Algeria World Cup celebrations leave 12 dead, 240 injured
ALGIERS, Algeria (AP) - Raucous celebrations after Algeria qualified for the 2014 World Cup finals were linked to the deaths of 12 people and some 240 injured, authorities reported Wednesday, as soccer-mad fans poured into the streets and revelers raced their cars and honked.
Women ululated in joy and people waved Algerian flags in victory after the North African country defeated Burkina Faso on Tuesday night.
In a country where political rallies are ill-attended without some kind of financial incentive, nothing gets people into the streets like a soccer championship, with celebrations for ordinary club championships going on well into the night in some neighborhoods.
Most of the injuries and deaths were young men in traffic accidents, according to emergency services, typically from speeding around crowded city streets or the rain-slicked winding roads in the mountains.
Five fans were killed when their van slid off the road into a ravine in the mountain town of Bejaia, east of Algiers, while four others died in the southern city of Biskra when two trucks collided, according to a statement from emergency services.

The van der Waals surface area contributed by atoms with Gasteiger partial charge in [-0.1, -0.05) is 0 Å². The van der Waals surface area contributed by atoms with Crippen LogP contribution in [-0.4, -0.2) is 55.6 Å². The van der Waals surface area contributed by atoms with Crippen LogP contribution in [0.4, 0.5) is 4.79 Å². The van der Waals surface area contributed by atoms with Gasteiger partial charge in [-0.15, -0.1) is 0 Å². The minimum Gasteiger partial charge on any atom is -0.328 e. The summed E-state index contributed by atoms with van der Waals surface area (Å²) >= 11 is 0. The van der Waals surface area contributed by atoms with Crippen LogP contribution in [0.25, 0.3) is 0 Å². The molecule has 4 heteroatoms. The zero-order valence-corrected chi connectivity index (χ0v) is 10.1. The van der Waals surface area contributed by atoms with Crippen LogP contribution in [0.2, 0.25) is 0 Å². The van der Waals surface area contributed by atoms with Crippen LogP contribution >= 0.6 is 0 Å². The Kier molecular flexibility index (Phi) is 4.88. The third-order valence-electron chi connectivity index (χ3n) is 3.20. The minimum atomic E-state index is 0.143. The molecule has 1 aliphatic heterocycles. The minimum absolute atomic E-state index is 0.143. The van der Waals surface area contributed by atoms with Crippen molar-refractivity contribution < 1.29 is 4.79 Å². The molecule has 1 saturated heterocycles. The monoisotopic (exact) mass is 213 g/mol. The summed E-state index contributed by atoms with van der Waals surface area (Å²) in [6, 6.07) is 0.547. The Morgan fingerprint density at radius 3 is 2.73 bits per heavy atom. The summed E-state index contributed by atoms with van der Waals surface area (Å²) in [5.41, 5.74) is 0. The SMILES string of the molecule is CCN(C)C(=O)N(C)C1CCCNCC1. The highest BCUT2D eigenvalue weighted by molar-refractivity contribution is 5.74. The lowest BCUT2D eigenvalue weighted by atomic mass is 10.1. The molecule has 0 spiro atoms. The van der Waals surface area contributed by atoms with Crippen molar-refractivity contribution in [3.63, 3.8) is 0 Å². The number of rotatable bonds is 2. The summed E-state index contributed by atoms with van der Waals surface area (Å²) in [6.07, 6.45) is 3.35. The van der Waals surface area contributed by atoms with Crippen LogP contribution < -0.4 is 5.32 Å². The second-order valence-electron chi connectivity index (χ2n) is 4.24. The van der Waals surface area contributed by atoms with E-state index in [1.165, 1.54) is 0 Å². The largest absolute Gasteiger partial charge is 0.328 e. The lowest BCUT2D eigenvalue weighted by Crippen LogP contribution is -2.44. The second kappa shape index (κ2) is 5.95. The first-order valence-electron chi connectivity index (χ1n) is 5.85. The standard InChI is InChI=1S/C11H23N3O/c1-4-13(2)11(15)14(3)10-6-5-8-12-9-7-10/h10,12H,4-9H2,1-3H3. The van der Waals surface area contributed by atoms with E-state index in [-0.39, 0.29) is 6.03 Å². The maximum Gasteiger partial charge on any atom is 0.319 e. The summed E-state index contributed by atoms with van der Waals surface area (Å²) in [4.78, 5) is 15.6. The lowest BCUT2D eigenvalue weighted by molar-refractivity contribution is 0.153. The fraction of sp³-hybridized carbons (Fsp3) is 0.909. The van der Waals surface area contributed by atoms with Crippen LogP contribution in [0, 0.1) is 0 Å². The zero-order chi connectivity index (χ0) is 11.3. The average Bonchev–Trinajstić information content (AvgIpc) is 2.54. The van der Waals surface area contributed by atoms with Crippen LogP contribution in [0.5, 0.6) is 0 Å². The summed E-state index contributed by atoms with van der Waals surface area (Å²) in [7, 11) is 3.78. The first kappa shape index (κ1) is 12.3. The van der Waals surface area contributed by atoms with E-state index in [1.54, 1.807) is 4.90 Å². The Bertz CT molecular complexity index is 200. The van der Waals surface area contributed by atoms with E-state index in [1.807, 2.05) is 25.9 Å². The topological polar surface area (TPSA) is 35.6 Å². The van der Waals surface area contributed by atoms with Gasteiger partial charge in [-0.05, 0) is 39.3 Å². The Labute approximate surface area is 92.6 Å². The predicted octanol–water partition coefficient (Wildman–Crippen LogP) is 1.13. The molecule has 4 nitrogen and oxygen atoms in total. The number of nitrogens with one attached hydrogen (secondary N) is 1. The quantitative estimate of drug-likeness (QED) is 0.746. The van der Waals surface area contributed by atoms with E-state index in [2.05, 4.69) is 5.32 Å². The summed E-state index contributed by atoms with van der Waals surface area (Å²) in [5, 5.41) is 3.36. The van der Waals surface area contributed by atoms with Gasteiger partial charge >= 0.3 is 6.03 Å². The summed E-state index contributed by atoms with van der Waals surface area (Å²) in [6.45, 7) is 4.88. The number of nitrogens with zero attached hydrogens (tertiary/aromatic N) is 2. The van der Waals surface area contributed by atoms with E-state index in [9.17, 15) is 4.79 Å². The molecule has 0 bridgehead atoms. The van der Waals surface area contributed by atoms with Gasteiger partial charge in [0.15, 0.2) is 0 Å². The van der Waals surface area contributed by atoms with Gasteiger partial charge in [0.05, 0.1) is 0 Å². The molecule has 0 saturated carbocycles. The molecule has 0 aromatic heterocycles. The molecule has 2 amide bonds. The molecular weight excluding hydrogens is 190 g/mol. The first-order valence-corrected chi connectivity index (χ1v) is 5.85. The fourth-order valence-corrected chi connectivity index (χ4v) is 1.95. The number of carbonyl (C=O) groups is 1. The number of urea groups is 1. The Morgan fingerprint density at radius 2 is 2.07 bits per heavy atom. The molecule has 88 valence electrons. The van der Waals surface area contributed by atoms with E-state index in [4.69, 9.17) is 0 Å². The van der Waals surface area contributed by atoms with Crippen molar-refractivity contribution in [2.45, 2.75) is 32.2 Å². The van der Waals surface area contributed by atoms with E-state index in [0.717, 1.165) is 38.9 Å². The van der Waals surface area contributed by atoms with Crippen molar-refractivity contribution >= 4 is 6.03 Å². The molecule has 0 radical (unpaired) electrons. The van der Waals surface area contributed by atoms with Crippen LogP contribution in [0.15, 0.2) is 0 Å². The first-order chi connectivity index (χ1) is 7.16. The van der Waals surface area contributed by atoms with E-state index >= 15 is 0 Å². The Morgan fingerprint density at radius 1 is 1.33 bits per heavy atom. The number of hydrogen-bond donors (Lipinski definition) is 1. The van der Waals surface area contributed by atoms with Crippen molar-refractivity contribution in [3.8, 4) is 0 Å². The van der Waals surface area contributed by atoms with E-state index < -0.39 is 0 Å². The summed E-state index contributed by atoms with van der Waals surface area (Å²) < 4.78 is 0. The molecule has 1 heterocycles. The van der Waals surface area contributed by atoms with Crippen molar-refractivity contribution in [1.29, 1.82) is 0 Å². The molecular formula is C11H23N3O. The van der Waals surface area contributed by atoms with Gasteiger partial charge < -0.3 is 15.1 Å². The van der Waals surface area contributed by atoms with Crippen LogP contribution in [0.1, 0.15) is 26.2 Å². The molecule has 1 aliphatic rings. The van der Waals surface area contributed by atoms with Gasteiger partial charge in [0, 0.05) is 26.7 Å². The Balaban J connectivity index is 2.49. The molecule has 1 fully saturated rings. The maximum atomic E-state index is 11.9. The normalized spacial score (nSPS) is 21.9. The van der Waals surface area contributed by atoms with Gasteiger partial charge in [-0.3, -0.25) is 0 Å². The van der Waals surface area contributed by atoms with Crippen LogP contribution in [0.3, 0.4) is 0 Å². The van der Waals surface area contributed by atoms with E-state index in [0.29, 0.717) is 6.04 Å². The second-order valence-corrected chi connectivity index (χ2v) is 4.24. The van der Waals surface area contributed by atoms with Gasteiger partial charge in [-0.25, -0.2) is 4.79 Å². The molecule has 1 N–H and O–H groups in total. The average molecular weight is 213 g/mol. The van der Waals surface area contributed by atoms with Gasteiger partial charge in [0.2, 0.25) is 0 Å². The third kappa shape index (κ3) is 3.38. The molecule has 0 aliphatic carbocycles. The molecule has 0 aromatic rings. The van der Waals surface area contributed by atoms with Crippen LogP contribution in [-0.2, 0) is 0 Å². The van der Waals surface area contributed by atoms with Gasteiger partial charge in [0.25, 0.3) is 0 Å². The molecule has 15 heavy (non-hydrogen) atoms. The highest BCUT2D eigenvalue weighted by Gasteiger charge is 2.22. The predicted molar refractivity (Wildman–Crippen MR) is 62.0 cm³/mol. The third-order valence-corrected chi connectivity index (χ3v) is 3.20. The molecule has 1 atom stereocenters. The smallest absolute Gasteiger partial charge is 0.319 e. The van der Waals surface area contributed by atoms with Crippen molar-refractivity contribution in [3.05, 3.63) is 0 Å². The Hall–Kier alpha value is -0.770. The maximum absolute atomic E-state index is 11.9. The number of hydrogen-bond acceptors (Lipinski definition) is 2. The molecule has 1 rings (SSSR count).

In Bouira, southeast of the capital, a vehicle carrying a family skidded off the road, killing a 10-year-old. Eight other passengers, including four children between the ages of 3 and 8, were also injured, said the state news agency.
The remaining two deaths occurred in the towns of Tipaza and M'Sila. Much of the north of the country was blanketed with heavy rains Tuesday, exacerbating the dangers of driving.
It is the country's fourth trip to the World Cup and follows closely on its 2010 appearance in South Africa.
Prime Minister Abdelmalek Sellal and other members of the government lunched with the victorious team on Wednesday. The absence of ailing President Abdelaziz Bouteflika was noted as another sign of his increasing infirmity following a stroke in April.
The 76-year-old president was nominated by his party Saturday to run for a fourth term.
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